“My father decided to call me Sami, because he thought it was a progressive, modern name,” he recalls. “But, how much more Moroccan can you get than Sami? There were times when I simply didn’t say my name, to avoid having to deal with all sorts of uncomfortable questions about where I came from.”
In those days, Mazkeret Batya was a split melting pot: “You had the ultra-Zionist side, with people whose ancestors came here on the First Aliya [1881-1904], with the ethos of the agricultural Land of Israel and founding communities, and then you had families from North Africa, like my parents. So I grew up with the immigrant way of life, incorrectly spoken Hebrew and the struggle for acceptance and, on the other hand, I was exposed to very essence of the Israeli-Zionist ethos of the veteran population. I was right there in the social chasm.”
It was not an easy entry to Israeli society, and this, says Berdugo, gives him some insight into the plight of the Palestinians.
“I am the product of an underprivileged family. Sometimes I think that my upbringing was closer to the Palestinian model than the Israeli one,” he says.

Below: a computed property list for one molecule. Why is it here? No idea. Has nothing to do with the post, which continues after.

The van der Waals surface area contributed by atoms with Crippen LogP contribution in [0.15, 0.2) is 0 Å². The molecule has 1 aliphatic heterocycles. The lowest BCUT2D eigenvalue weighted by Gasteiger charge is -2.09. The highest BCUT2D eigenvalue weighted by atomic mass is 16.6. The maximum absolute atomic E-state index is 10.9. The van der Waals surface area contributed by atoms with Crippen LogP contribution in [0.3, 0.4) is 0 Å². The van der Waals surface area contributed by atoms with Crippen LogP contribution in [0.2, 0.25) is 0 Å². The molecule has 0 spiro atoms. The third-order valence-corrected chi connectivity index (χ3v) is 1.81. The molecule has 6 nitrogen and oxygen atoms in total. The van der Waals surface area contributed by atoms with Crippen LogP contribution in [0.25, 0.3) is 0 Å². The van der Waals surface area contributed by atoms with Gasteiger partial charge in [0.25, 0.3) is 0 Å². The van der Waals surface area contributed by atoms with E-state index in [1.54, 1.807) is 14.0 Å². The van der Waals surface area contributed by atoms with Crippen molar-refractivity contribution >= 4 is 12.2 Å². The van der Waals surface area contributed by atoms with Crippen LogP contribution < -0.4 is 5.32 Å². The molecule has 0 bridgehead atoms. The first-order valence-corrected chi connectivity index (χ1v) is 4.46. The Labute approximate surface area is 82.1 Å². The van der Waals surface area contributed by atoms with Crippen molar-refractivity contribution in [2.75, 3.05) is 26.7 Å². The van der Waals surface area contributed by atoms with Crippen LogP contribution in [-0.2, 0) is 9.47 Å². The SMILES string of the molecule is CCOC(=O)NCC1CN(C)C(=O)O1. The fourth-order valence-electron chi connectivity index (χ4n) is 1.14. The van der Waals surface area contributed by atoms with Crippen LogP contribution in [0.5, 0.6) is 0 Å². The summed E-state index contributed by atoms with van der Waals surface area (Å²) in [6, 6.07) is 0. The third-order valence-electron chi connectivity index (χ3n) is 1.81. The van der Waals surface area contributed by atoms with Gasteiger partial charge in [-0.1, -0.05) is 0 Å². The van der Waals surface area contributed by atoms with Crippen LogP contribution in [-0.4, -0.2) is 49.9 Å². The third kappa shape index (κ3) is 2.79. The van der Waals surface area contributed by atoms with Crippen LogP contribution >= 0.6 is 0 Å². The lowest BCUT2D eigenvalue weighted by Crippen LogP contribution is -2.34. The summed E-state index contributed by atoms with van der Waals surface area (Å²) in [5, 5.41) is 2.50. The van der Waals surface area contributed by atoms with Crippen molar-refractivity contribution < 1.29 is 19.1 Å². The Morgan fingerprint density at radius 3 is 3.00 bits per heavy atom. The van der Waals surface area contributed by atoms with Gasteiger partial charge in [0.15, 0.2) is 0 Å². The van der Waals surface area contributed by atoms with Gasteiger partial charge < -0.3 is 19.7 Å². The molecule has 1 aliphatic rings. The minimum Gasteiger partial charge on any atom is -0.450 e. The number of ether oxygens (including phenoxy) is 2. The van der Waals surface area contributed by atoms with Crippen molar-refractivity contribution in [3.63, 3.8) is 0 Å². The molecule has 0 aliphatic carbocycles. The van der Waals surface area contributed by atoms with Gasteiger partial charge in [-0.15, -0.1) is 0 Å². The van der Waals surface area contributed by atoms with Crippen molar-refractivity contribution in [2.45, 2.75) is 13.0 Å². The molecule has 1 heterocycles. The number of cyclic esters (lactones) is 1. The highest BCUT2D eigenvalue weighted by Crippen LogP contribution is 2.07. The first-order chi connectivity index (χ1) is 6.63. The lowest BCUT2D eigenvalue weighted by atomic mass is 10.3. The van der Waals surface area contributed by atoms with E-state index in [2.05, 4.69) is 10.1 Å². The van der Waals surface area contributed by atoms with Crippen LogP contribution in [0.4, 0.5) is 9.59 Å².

And he is not the only Israeli writer with a sense of what it is like to come “from the other side.” He notes that “[85-yearold Iraqi-born writer] Sami Michael, to this day, refers to himself as a Jewish Arab. He says that his social standing dropped when he came to Israel.”
Michael’s first novel, All Men Are Equal – But Some Are More, published in 1974, portrays the trials and tribulations of new olim in transit camps in the 1950s.
But although both he and Berdugo experienced social discrimination due to their ethnic roots, the latter says the similarity between them ends there.
“We belong to different generations, and I also have a problem with the way Sami Michael utilizes the formats and paradigms of conventional Israeli writing, just like A. B. Yehoshua and Amos Oz, and even Grossman,” says Berdugo. “Michael talks about the social-ethnic division and pining for the Euphrates and the Tigris [the Tigris flows through Baghdad], but I don’t agree with the way he does it. He uses the same sentence structures, and images and metaphors that come from the [Israeli] consensus.... I don’t take that approach to writing.”
For Berdugo, the topics of his writing are not the be-all and end-all; the means he uses to express his ideas are important. “It is not just about talking about conflict, but also how to talk about it.”